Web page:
Currently, both North Korea and Iran are attempting to arm themselves with nuclear weapons. The United States has taken the lead in trying to prevent this frightening prospect from becoming a reality, but it has thus far received only modest assistance from others.
China's role has fallen between offering begrudging help and doing outright harm. In North Korea, China possesses vastly greater influence there than it modestly claims and could, if it wished, bring far greater pressure on a regime which would in all likelihood be unable to survive without China's support and the unobstructed transit of food and fuel across its borders. And yet despite repeated requests, China has brought only the mildest pressure to bear on Pyongyang, and with very limited results. Frustrating the United States in its efforts and entangling it indefinitely may have its attractions to Beijing, but the result has been to allow and even encourage a dangerous and unpredictable regime to progress in its deadly efforts. Does the Chinese leadership genuinely believe that a nuclear-armed North Korea will never pose a threat to it?
In Iran, the militant theocracy has expended great effort and resources on secret programs over the past two decades in its determination to acquire nuclear weapons. The consequences of success would be alarming, with transfers to terrorists and others suddenly made possible. A loss of control due to domestic disturbances or the actions of autonomous actors as occurred in Pakistan will remain permanent threats. But even as the United States attempts to persuade the international community to take action to prevent this extraordinary threat to the world from becoming a reality, Beijing has made clear its determination to veto any effort by the United Nations to do so. This stunningly short-sighted and irresponsible position may result from the short-term attractions of currying favor with a potential ally, one increasingly important in terms of China's growing need for oil. But the cost will be the emergence of a permanent threat. Nuclear weapons in the hands of terrorists are as easily employed against Beijing and Shanghai as they are against Washington or Tel Aviv. Once Iran has possession of them, the threat will never go away.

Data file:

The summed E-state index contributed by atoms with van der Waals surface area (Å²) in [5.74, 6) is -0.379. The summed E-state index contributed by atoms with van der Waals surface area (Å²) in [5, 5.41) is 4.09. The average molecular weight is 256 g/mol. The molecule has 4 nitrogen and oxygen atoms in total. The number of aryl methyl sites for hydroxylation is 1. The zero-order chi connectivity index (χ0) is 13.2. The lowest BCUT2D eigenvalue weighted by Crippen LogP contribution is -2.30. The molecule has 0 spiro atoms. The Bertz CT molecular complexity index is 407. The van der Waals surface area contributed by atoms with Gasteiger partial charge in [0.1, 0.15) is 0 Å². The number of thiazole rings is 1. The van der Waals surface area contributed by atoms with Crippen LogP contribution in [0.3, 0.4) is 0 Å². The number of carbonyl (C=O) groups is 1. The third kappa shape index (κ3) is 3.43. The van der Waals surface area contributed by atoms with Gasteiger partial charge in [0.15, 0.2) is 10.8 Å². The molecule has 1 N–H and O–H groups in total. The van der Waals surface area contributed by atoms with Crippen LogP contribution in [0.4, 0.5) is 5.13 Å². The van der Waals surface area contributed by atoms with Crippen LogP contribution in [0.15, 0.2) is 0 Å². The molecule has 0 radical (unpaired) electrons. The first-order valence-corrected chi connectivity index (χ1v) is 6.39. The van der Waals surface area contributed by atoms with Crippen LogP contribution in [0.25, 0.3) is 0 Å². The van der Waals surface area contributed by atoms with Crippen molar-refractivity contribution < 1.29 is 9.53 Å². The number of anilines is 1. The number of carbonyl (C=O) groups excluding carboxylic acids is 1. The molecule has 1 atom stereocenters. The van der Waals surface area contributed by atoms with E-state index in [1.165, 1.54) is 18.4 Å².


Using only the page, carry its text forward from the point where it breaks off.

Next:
I will refrain from addressing the frightening impact that China's aid to Pakistan's acquisition of nuclear weapons has had on the world except to say that the technology and expertise has now been disseminated around the world. Is it at all possible that the leadership in Beijing believes that they and their country are permanently immune from the effects of this profound degradation of the world's security that they have been instrumental in bringing about? I am truly at a loss to explain it.
Such behavior illustrates the dangers of ignoring the relationship between one's own interests and those of the wider world. Beijing may in fact have acted with complete unconcern for the consequences on others of its pursuit of these selfish objectives, but it has thereby dramatically degraded its own security and probably done so indefinitely.
Mr. Hyde is a Republican congressman from Illinois and chairman of the U.S. House of Representatives International Relations Committee. This is an edited extract from his speech, "Hong Kong, China, and the World," to yesterday's Heritage Foundation luncheon in Hong Kong.
First appeared in The Asian Wall Street Journal